About World Hepatitis Day
Every year, the World Hepatitis Day brings the world together to focus on the theme of raising awareness about the global burden of viral hepatitis (inflammation of the liver), and to advocate for real change.
EASL calls on the global hepatology community to join forces with us, to fight liver diseases. This year, the theme is “Find the missing millions”, the hundreds of millions of people living unaware, undiagnosed, with chronic viral hepatitis. Nine in ten people living with viral hepatitis don’t know it.
The WHO setting global goals for countries, worldwide
In 2016, the World Health Organization adopted the first Global Health Sector Strategy on Viral Hepatitis, calling for its elimination as a public health threat. The strategy presented a target for 2030 – of reducing new hepatitis C (hereafter HCV) infections by 80% and mortality by 65%. All WHO Member States have approved this strategy. Now they have just one decade left to reach these goals and fulfil their promises.
How is EASL continuing to fight viral hepatitis in 2020?
EASL is engaged in fighting liver diseases on many fronts, drawing upon the power of the hepatology network worldwide. Year by year, we are proud to be developing new initiatives and publications for clinicians, policymakers, and patients.
We want to advance public education and promote rapid testing, early diagnosis, and access to treatment for all people with hepatitis.
said Prof. Maria Buti, Professor of Medicine at the Internal Medicine and Hepatology Department, Hospital General Universitari Valle Hebron, Barcelona, and EASL EU Policy Councillor.
EASL just has signed the NO-Hep letter, promoting a worldwide no-hepatitis strategy and urging governments to keep their promises to eliminate viral hepatitis by 2030. To date, however, only five countries are on track to meet this goal. So we encourage you to join us and to sign this letter, either as an individual or representing your institution,
said Prof. Philip Newsome, Secretary General of EASL.
EASL is committed to fighting the good fight, to the end. To seeing the WHO goals fulfilled. To seeing people with viral hepatitis accessing what they need: education, prevention, diagnosis, and access to effective and affordable treatment.
Although we do have all the weapons that are needed to eliminate viral hepatitis worldwide – robust diagnostic tests, highly effective and safe treatments, but also vaccines – most countries are far behind the goals of the WHO viral hepatitis elimination plans,
commented Prof. Thomas Berg, EASL Vice-Secretary General.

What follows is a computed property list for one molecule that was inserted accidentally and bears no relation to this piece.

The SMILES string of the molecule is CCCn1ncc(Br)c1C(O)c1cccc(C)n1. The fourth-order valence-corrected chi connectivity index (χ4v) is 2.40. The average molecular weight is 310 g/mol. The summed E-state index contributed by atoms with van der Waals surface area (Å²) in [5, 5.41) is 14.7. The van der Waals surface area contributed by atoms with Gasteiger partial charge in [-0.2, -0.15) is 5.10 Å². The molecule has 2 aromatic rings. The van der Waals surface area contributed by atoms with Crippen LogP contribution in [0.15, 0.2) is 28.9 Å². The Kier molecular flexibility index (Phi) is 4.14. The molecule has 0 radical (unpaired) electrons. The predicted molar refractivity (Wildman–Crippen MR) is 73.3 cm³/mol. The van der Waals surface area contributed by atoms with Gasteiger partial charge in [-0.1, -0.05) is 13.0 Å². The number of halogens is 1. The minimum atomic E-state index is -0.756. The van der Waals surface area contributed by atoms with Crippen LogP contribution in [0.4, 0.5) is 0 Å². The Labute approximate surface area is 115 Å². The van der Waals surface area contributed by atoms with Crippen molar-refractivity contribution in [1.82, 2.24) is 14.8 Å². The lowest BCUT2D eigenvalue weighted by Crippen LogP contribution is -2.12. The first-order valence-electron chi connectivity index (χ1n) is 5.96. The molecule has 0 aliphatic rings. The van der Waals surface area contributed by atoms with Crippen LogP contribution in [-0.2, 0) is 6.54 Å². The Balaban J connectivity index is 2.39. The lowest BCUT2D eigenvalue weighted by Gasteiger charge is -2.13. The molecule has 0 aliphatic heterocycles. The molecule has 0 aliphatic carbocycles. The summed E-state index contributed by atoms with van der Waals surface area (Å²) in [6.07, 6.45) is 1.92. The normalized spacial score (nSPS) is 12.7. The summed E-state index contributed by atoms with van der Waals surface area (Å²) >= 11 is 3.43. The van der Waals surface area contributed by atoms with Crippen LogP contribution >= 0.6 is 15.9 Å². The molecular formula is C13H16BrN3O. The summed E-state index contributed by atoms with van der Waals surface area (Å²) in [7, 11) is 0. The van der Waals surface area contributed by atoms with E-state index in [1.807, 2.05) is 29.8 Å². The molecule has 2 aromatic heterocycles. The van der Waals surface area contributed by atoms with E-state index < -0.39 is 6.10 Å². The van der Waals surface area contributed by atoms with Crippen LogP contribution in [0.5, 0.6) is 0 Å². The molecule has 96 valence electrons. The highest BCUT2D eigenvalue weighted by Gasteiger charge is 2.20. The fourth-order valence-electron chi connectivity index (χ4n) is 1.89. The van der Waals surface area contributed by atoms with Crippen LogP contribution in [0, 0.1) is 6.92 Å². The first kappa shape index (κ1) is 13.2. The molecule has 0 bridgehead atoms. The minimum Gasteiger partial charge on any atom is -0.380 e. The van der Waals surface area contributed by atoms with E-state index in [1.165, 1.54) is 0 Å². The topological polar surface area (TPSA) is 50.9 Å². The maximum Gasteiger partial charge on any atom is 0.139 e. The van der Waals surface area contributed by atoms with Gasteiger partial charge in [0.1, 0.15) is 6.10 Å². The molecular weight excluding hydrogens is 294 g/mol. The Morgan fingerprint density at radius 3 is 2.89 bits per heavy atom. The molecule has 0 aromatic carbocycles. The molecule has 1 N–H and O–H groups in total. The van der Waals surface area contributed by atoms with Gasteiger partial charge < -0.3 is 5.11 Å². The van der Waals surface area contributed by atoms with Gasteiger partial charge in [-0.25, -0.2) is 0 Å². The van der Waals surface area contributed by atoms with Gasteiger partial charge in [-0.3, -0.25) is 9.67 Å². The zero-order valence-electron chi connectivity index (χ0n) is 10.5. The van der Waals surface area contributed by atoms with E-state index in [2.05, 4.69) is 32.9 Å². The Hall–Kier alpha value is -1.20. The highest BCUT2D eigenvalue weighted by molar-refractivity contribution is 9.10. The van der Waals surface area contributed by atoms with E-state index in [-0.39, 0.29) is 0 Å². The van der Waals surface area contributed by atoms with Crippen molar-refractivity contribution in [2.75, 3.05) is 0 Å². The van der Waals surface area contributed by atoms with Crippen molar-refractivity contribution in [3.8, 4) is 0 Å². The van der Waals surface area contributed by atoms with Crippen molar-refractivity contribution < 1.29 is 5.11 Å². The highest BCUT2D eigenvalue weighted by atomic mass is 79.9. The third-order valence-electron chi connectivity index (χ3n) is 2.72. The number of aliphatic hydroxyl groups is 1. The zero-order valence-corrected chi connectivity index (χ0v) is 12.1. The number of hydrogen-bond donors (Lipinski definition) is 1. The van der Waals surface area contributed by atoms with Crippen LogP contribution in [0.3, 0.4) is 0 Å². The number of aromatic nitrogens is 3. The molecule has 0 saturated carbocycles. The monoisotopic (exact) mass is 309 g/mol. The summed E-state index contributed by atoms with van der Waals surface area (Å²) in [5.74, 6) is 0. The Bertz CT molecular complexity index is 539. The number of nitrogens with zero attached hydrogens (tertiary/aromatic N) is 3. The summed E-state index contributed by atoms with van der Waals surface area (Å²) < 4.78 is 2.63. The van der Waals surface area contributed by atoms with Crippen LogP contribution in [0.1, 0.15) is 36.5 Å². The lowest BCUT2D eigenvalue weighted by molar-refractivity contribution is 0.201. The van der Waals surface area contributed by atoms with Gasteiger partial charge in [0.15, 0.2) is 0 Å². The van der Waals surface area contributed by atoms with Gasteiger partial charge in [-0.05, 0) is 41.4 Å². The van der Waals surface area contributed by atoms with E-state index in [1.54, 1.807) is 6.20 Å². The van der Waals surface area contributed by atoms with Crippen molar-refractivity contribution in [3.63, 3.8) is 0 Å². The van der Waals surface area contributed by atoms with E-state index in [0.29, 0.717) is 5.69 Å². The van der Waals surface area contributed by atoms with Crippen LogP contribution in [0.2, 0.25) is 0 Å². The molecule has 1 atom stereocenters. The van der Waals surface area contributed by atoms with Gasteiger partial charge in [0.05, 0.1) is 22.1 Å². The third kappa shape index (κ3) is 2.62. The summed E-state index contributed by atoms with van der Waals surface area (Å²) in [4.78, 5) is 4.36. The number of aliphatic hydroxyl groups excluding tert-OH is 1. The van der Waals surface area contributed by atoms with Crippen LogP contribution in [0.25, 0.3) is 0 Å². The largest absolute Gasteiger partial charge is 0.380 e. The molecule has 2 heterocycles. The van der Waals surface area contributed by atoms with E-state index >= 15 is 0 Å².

Other key EASL efforts to date
At the end of 2019, EASL and three other health associations joined forces in a call-to-action initiative: calling to simplify HCV testing and access to treatment, integrating them with primary care and other disease programmes.
In June 2019, EASL published the EASL Policy Statement on Hepatitis Elimination, together with an accessible, summary version, Eliminating Hepatitis C – an Action Plan. In so doing, EASL calls on all European countries to implement a six-step action plan based on the World Health Organization’s 2030 elimination targets, to develop a national strategy to increase public awareness, provide robust education to care providers at all levels, offer testing, and provide links to care.
In 2018, EASL published the comprehensive Clinical Practice Guidelines, EASL Recommendations: Treatment of Hepatitis C , serving to help clinicians guide patients to treatment. An update is due in August 2020.
Numerous other EASL guidelines on the management of hepatitis were written in recent years, and you can consult them in the Guidelines section.
Focusing on hepatitis C and treating it
Together, hepatitis B (HBV) and HCV cause vast numbers of deaths. An estimated 71 million people worldwide live with chronic HCV, up to 14 million of them in Europe. A significant proportion of them will develop cirrhosis or liver cancer. As many as 400,000 people die per year globally of HCV. Currently, there is no effective vaccine against HCV. But there are antiviral medicines, known as directly acting antivirals (DAAs), that can cure more than 95% of these people and reduce dramatically their chances of long-term complications, like liver failure and hepatocellular carcinoma. These medicines are a medical revolution and offer hope to many. But to access them, people need improved awareness and rapid testing, offering them both a path to early diagnosis and access to affordable treatment.
Who is most likely to contract HCV?
Because HCV is bloodborne, it is mostly spread by exposure to blood or blood products. People who are particularly vulnerable include: those who inject drugs, men who have sex with men (in high-risk sexual practices), prisoners, sex workers, and migrants from countries with HCV high prevalence due to unsafe injection practices. Because many of them are subjected to stigma and its related challenges, they may need extra support to access treatment.